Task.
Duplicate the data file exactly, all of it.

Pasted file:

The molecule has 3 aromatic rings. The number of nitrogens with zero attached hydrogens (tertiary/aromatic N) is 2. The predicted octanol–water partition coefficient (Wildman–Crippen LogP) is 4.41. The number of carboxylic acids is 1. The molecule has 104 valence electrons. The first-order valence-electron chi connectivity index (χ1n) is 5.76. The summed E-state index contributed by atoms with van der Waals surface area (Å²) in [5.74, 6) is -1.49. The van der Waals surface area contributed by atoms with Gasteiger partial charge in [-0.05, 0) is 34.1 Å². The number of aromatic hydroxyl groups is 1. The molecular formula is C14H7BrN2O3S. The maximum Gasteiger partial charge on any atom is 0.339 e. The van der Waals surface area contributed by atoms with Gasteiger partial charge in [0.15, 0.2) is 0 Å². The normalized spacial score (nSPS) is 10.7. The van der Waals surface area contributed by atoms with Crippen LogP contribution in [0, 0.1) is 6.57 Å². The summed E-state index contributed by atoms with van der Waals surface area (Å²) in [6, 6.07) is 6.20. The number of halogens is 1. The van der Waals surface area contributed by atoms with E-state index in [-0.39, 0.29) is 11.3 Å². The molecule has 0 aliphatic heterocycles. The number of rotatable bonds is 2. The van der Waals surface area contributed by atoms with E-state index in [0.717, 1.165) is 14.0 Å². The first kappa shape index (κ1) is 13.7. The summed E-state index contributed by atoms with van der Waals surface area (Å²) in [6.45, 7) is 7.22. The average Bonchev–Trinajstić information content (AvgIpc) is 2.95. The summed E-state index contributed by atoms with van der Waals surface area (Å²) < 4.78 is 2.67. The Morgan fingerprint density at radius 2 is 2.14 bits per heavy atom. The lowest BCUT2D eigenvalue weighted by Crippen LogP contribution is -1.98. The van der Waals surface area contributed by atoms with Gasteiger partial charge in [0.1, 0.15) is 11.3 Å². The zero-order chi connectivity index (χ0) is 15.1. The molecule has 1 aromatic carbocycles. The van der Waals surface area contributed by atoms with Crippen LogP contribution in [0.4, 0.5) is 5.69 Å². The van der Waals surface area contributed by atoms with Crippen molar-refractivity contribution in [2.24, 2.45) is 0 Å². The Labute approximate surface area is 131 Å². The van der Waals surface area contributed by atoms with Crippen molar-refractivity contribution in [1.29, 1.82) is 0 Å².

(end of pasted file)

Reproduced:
The molecule has 3 aromatic rings. The number of nitrogens with zero attached hydrogens (tertiary/aromatic N) is 2. The predicted octanol–water partition coefficient (Wildman–Crippen LogP) is 4.41. The number of carboxylic acids is 1. The molecule has 104 valence electrons. The first-order valence-electron chi connectivity index (χ1n) is 5.76. The summed E-state index contributed by atoms with van der Waals surface area (Å²) in [5.74, 6) is -1.49. The van der Waals surface area contributed by atoms with Gasteiger partial charge in [-0.05, 0) is 34.1 Å². The number of aromatic hydroxyl groups is 1. The molecular formula is C14H7BrN2O3S. The maximum Gasteiger partial charge on any atom is 0.339 e. The van der Waals surface area contributed by atoms with Gasteiger partial charge in [0.15, 0.2) is 0 Å². The normalized spacial score (nSPS) is 10.7. The van der Waals surface area contributed by atoms with Crippen LogP contribution in [0, 0.1) is 6.57 Å². The summed E-state index contributed by atoms with van der Waals surface area (Å²) in [6, 6.07) is 6.20. The number of halogens is 1. The van der Waals surface area contributed by atoms with E-state index in [-0.39, 0.29) is 11.3 Å². The molecule has 0 aliphatic heterocycles. The number of rotatable bonds is 2. The van der Waals surface area contributed by atoms with E-state index in [0.717, 1.165) is 14.0 Å². The first kappa shape index (κ1) is 13.7. The summed E-state index contributed by atoms with van der Waals surface area (Å²) in [6.45, 7) is 7.22. The average Bonchev–Trinajstić information content (AvgIpc) is 2.95. The summed E-state index contributed by atoms with van der Waals surface area (Å²) < 4.78 is 2.67. The Morgan fingerprint density at radius 2 is 2.14 bits per heavy atom. The lowest BCUT2D eigenvalue weighted by Crippen LogP contribution is -1.98. The van der Waals surface area contributed by atoms with Gasteiger partial charge in [0.1, 0.15) is 11.3 Å². The zero-order chi connectivity index (χ0) is 15.1. The molecule has 1 aromatic carbocycles. The van der Waals surface area contributed by atoms with Crippen LogP contribution in [0.4, 0.5) is 5.69 Å². The van der Waals surface area contributed by atoms with Crippen molar-refractivity contribution in [2.24, 2.45) is 0 Å². The Labute approximate surface area is 131 Å². The van der Waals surface area contributed by atoms with Crippen molar-refractivity contribution in [1.29, 1.82) is 0 Å².